“Timbuktu” is a picturesque nightmare, a quiet, beautiful and chilling account of a city under the rule of Islamic jihadists. They briefly seized the ancient city in Mali a couple of years back, but the conflict and events depicted in this fictional tale could be set anywhere across Islamic Africa. Racial strife between Arabs and Africans and arguments over whose interpretation of the Koran are moot when one side of the argument has guns.
The foreigners come armed with AK-47s, piled into Toyota pickups and on the back of motorbikes.
One has a bullhorn.
“Smoking is forbidden,” he announces, in Arabic and local languages. “Music is forbidden!” “Women must wear gloves!” “Women must wear socks!”
The fashion police are literally in charge, and remember, they have guns.
These backward redneck fundamentalists, an Islamic answer to Cambodia’s Khmer Rouge, instantly push this backward backwater into some fantasy Islamic State past. Sharia law applies, but not the same to everyone. They’re armed hypocrites who change the rules to get the women they want and the world they want to live in.
Because as remote as it is, Timbuktu makes for a perfect crucible for Islamic Arabs to impose their values on Islamic Africans.
Mauritanian director Abderrahmane Sissako (“Life on Earth”) lets his camera stroll through random postcards of life in this place under these conditions — the fishwife who gets into a shouting match over being forced to wear gloves, the Imam (Adel Mahmoud Cherif) who chastises the militants who stomp into the mosque during prayers.
“You cause harm to Islam and Muslims,” he preaches. “Where is leniency? Where is forgiveness? Where is God in all this?”
The polyglot of languages in Sissako’s film hints at the conflicts raging from Sudan to Nigeria — armed Arabs who don’t speak the local tongue (Tamasheq), forced to use translators in French and English to get their edicts across to the stunned locals.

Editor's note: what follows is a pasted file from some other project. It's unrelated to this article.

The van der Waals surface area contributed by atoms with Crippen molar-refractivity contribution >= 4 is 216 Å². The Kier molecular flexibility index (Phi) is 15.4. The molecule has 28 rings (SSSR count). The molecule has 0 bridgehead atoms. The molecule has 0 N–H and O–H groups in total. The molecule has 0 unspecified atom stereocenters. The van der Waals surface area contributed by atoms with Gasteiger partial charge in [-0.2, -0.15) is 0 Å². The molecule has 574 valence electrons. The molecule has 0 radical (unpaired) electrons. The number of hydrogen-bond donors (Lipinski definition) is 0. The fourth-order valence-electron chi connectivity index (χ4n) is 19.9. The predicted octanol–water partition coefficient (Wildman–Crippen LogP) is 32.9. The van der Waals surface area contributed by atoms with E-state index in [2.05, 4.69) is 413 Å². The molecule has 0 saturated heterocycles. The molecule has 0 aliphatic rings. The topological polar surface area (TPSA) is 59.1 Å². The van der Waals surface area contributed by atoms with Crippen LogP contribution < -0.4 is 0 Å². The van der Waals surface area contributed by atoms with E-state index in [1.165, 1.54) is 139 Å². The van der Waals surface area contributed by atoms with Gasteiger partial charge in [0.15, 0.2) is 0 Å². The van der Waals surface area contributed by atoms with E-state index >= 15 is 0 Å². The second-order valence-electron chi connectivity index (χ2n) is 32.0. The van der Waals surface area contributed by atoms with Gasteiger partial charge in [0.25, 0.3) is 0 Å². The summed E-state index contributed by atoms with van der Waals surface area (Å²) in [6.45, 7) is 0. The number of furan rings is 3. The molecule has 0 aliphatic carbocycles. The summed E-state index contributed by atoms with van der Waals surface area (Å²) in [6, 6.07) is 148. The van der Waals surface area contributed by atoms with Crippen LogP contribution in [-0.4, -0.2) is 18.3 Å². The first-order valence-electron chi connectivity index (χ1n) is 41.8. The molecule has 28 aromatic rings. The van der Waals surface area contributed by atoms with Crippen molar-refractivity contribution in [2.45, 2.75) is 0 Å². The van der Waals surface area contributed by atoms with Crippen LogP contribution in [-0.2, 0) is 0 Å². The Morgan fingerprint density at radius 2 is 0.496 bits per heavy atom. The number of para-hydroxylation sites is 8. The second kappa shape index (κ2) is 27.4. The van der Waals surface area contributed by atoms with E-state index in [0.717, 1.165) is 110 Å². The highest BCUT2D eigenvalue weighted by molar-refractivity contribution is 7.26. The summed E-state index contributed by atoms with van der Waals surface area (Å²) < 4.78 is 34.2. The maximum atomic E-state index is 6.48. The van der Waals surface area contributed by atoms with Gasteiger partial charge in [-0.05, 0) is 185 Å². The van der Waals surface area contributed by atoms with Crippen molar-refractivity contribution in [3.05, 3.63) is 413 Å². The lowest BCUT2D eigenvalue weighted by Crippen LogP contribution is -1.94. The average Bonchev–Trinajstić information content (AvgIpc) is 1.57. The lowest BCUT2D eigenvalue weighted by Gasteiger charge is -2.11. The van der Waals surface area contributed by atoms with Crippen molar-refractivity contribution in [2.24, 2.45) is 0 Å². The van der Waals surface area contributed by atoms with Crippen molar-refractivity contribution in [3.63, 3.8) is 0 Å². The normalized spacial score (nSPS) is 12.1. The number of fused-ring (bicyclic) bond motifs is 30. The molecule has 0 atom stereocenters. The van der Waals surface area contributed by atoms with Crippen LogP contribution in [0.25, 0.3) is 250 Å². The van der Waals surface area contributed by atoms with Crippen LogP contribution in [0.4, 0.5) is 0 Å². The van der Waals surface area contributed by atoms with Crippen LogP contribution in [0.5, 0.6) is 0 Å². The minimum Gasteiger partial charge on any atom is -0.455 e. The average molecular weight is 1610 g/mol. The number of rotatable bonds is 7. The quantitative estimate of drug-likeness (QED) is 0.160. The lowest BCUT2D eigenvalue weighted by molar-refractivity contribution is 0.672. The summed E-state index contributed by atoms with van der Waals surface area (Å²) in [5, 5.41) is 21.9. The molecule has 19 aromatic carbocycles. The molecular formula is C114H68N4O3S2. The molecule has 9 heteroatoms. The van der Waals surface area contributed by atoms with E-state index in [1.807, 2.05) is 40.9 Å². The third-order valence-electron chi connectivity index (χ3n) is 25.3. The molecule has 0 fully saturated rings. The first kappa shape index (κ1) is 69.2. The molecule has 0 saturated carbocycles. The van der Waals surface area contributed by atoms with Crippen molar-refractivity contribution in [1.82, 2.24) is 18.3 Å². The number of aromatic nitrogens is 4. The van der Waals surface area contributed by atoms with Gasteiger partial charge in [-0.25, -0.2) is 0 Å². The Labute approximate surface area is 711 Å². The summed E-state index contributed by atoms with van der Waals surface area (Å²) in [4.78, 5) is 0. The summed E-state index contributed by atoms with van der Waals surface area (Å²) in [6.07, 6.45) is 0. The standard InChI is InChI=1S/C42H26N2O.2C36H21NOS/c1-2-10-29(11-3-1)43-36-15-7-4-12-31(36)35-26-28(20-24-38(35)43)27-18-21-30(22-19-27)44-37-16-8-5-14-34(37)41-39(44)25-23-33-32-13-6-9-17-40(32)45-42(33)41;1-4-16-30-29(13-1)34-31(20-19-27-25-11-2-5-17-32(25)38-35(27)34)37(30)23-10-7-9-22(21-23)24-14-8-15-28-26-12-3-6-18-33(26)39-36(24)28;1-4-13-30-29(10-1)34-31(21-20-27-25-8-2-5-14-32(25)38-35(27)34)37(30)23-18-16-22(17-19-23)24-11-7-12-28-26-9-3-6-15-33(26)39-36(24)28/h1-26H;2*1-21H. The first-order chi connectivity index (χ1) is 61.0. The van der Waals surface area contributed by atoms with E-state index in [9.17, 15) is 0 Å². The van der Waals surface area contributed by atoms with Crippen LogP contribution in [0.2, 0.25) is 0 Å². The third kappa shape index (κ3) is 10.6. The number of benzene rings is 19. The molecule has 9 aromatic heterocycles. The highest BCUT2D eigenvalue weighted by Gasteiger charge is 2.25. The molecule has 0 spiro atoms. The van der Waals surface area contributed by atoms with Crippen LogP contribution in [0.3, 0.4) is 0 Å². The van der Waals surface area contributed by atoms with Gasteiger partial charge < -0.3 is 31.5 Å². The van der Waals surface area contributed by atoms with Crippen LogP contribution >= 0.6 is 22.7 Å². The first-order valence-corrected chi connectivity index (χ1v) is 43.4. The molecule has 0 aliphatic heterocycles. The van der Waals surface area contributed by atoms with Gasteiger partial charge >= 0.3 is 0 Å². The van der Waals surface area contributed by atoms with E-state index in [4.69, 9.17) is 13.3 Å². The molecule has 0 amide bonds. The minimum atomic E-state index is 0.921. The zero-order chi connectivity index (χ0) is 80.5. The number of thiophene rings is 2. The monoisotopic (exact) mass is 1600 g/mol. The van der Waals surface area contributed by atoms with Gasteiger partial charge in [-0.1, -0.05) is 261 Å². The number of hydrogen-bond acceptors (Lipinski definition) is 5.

The central story is that of Kidane (Ibrahim Ahmed), a rural cattle farmer whose wife, Satima (Toulou Kiki) is desired by one of the hypocritical jihadists. Abdelkerim (Abel Jafri) may ban soccer (kids continue to the play the game, without a ball) and enforce bans on music and smoking, but he’ll sneak off to take a few puffs when he thinks no one is looking.
“Timbuktu” depicts an odd clash of cultures, even without the intra-Islamic squabbling. Barefoot shepherds with cell phones, video-savvy propagandists who administer an ancient decree’s 40 lashes to a single woman who dared be in the same room with men. There’s a langor about the place, and an air of oppression hanging over the locals (most have fled) that does little to prepare you for the moments of violence — shocking, brutal and sudden.
And when it’s over, there’s nothing more to take from the film than the uneasy feeling that what we’ve seen is either intolerant and biased, or a warning. It’s not Islamophobic to fear the spread of this primitive oppression, be it in Syria or Nigeria.
MPAA Rating: PG-13 for some violence and thematic elements
Cast: Ibrahim Ahmed,Abel Jafri, Toulou Kiki, Adel Mahmoud Cherif, Cheik A.G. Emakni, Layla Walet Mohamed
Credits: Directed by Abderrahmane Sissako, screenplay by Abderrahmane Sissako and Kessen Tall. A Cohen Media release.
Running time: 1:36